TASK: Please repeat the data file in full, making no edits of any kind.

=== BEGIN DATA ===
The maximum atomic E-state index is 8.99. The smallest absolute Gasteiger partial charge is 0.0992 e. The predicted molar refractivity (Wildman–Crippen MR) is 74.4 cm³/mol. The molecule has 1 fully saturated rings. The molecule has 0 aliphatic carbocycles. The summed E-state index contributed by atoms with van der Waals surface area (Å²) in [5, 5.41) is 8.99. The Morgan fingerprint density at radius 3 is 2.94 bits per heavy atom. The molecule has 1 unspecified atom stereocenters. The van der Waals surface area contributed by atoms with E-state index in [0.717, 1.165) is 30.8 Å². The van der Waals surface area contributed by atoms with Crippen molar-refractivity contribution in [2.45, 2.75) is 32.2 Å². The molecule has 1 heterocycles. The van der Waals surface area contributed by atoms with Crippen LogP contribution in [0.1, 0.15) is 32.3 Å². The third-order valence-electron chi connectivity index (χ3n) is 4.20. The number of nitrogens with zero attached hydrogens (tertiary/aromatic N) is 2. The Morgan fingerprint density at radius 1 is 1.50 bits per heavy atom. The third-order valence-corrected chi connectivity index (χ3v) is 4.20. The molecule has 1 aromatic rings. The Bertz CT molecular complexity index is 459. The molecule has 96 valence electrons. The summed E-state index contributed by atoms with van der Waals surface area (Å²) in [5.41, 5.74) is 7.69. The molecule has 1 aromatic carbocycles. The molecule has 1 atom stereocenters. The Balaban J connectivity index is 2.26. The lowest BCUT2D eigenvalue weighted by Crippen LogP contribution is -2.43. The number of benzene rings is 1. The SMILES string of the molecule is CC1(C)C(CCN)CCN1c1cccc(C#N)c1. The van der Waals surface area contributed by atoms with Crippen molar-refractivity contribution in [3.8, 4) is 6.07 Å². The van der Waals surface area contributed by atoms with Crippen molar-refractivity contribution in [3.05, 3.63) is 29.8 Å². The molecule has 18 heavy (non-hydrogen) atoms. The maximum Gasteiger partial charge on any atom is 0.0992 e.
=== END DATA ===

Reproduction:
The maximum atomic E-state index is 8.99. The smallest absolute Gasteiger partial charge is 0.0992 e. The predicted molar refractivity (Wildman–Crippen MR) is 74.4 cm³/mol. The molecule has 1 fully saturated rings. The molecule has 0 aliphatic carbocycles. The summed E-state index contributed by atoms with van der Waals surface area (Å²) in [5, 5.41) is 8.99. The Morgan fingerprint density at radius 3 is 2.94 bits per heavy atom. The molecule has 1 unspecified atom stereocenters. The van der Waals surface area contributed by atoms with E-state index in [0.717, 1.165) is 30.8 Å². The van der Waals surface area contributed by atoms with Crippen molar-refractivity contribution in [2.45, 2.75) is 32.2 Å². The molecule has 1 heterocycles. The van der Waals surface area contributed by atoms with Crippen LogP contribution in [0.1, 0.15) is 32.3 Å². The third-order valence-electron chi connectivity index (χ3n) is 4.20. The number of nitrogens with zero attached hydrogens (tertiary/aromatic N) is 2. The Morgan fingerprint density at radius 1 is 1.50 bits per heavy atom. The third-order valence-corrected chi connectivity index (χ3v) is 4.20. The molecule has 1 aromatic rings. The Bertz CT molecular complexity index is 459. The molecule has 96 valence electrons. The summed E-state index contributed by atoms with van der Waals surface area (Å²) in [5.41, 5.74) is 7.69. The molecule has 1 aromatic carbocycles. The molecule has 1 atom stereocenters. The Balaban J connectivity index is 2.26. The lowest BCUT2D eigenvalue weighted by Crippen LogP contribution is -2.43. The number of benzene rings is 1. The SMILES string of the molecule is CC1(C)C(CCN)CCN1c1cccc(C#N)c1. The van der Waals surface area contributed by atoms with Crippen molar-refractivity contribution in [3.8, 4) is 6.07 Å². The van der Waals surface area contributed by atoms with Crippen molar-refractivity contribution in [3.05, 3.63) is 29.8 Å². The molecule has 18 heavy (non-hydrogen) atoms. The maximum Gasteiger partial charge on any atom is 0.0992 e.